Semiotics of dress: the Age of High Gay

From two different sources, trips back to the ’70s and ’80s and the expression of gay identities through dress. From my correspondent RJP, a link to a Tumblr site celebrating Hal Fischer’s Gay Semiotics: A Photographic Study of Visual Coding Among Homosexual Men, 1977; and from Daniel MacKay on Facebook, a link to an Advocate magazine site on “The Men, Mustaches, and Memories of Jim Wigler (101 Photos)” by Christopher Harrity. Then there’s the Levine/Kimmel book Gay Macho: The Life and Death of the Homosexual Clone, exploring the Age of High Gay in the ’70s and ’80s:

(#1)

Three photos from Fisher’s Gay Semiotics:

(#2)

(#3)

(#4)

That’s Basic Gay, Jock, and Leather. Other Street Fashion photos: Forties Trash, Hippie, Uniform.

Harrity’s Jim Wigler site focuses on the Leather category. Three of Wigler’s photos:

(#5)

Men from the San Francisco leather/bdsm subculture from the ’80s on.

Background from the 1998 Levine book (edited and with a introduction by Kimmel: the back cover text, with some additions by me:

Before gay liberation, gay men were usually perceived [in the larger culture] as failed men – “inverts”, men trapped in women’s bodies [and gay men often offered “swish” presentations of self]. The 1970s saw a radical shift in gay male culture, as a male homosexuality emerged that embraced a more traditional masculine ethos. The gay “clone”, a muscle-bound, sexually free, hard-living Marlboro man, appeared in the gay enclaves of major cities, changing forever the face of gay male culture. Gay Macho presents the ethnography of this homosexual clone. Martin P. Levine, a pioneer of the sociological study of homosexuality, was among the first social scientists to map the emergence of a gay community and this new style of gay masculinity. Levine was a participant in as well as an observer of gay culture in the 1970s, and this perspective allowed him to capture the true flavor of what it was like to be a gay man before AIDS. Later chapters, based on Levine’s pathbreaking empirical research, explore some of the epidemiological and social consequences of the AIDS epidemic on this particular substratum of the gay community. Although Levine explicitly rejects pathologizing the gay men afflicted with HIV, his work develops a scathing, feminist-inspired critique of masculinity, whether practiced by gay men or straight men.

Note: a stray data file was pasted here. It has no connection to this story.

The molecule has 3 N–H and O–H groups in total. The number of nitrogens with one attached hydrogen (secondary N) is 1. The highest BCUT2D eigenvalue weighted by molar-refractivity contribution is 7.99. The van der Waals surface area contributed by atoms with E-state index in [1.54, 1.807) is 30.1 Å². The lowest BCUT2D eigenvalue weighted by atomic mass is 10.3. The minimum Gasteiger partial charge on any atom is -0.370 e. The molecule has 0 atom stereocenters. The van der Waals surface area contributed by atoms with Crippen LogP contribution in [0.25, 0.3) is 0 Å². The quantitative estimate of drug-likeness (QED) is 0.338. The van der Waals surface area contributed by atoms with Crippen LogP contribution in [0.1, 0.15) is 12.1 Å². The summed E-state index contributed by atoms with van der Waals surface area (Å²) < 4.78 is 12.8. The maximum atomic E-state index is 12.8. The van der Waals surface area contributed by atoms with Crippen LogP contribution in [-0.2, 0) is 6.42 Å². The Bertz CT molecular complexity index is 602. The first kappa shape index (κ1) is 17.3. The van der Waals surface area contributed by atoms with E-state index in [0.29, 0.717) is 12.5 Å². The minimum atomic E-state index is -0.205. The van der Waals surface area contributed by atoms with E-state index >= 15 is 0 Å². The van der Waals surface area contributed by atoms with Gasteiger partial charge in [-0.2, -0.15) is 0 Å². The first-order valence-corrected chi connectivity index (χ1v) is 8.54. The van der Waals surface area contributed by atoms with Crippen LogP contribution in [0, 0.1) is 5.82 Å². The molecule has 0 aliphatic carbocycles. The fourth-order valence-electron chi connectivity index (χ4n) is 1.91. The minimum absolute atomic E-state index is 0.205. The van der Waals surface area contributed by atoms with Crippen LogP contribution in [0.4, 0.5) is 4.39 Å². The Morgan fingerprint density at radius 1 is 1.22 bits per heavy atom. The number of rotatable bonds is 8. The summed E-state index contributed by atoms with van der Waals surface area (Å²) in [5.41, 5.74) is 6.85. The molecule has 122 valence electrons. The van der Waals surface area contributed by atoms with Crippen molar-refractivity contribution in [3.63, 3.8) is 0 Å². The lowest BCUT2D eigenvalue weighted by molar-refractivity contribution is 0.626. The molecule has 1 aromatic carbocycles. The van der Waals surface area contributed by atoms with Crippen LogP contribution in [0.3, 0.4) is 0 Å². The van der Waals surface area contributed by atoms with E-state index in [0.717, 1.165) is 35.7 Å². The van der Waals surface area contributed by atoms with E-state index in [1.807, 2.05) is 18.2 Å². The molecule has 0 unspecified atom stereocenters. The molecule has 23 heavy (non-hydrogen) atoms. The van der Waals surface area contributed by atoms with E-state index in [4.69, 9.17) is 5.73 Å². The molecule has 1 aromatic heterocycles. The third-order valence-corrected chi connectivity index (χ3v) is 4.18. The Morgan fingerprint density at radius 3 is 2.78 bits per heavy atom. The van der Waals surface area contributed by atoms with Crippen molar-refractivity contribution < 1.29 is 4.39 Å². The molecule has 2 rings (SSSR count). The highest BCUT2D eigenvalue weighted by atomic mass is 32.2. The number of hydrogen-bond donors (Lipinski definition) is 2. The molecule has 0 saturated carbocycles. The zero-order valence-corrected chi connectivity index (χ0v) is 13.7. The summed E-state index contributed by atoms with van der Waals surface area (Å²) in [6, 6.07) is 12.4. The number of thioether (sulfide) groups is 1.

A corrective: though swishy types were long the main way gay men were presented in popular culture, among gay men themselves, there was a tradition of high-masculinity presentations of the objects of gay desire, in beefcake magazines. From Wikipedia:

Beefcake magazines were magazines published in North America in the 1930s to 1960s that featured photographs of attractive, muscular young men in athletic poses. While their primary market was gay men, until the 1960s, they were typically presented as being magazines dedicated to encouraging fitness and health: the models were often shown demonstrating exercises.

Because of the conservative and homophobic social culture of the era, and because of censorship laws, gay pornography could not be sold openly. Gay men turned to beefcake magazines, which could be sold in newspaper stands, book stores and pharmacies.

… In December 1945, gay pornography pioneer Bob Mizer founded Athletic Model Guild, or AMG. Mizer’s AMG produced Physique Pictorial, the first all-nude and all-male magazine, and the film Beefcake documents his work and the growth of the Beefcake magazine industry. H. Lynn Womack published magazines such as Manorama, MANual, Fizeek, and Trim and was involved in the U.S. Supreme Court case MANual Enterprises v. Day (1962). From 1964 to 1967, Clark Polak published DRUM magazine.

In the 1960s, the pretense of being about exercise and fitness was dropped as controls on pornography were reduced. By the end of the decade gay pornography became legal, and the market for beefcake magazines collapsed.

This was the subculture in which Tom of Finland developed. When gay macho went mainline in the 1970s, ToF became one of its icons.

Harrity enthusing about Wigler’s photography, as in #5:

Photographer Jim Wigler is a treasure. He was born in Detroit, and as soon as he was able he headed to New York City to begin his photo career with the Nikon his father had bought him.

His New York adventures included a big early photo shoot with Leonard Cohen and a torrid drug- and liquor-fueled affair with a New York City beat cop, Paul Borter.

When that fell apart, Jim beat a hasty retreat to San Francisco just in time to spin out of control completely in 1979.

Then, happily, recovery happened early in 1980. Along with his newfound sobriety, he rekindled his affair with photography, learning everything from scratch sober. He began shooting for all the gay sex magazines there — Drummer, Bear Magazine (Brush Creek Media), Honcho, and many more. His knowledge of the leather scene in San Francisco from the ’80s on is astounding.

… The collection of images here is from his massive Tumblr archive. The images are both sexy and moving. Many of the men are no longer alive, due to both AIDS and old age. What began as sexy photo shoots has become, over the years, a soulful archve of a time both magical and tragic.

You can watch the slideshow on the Advocate site; and Wigler is still at work, with his own Tumblr site here.

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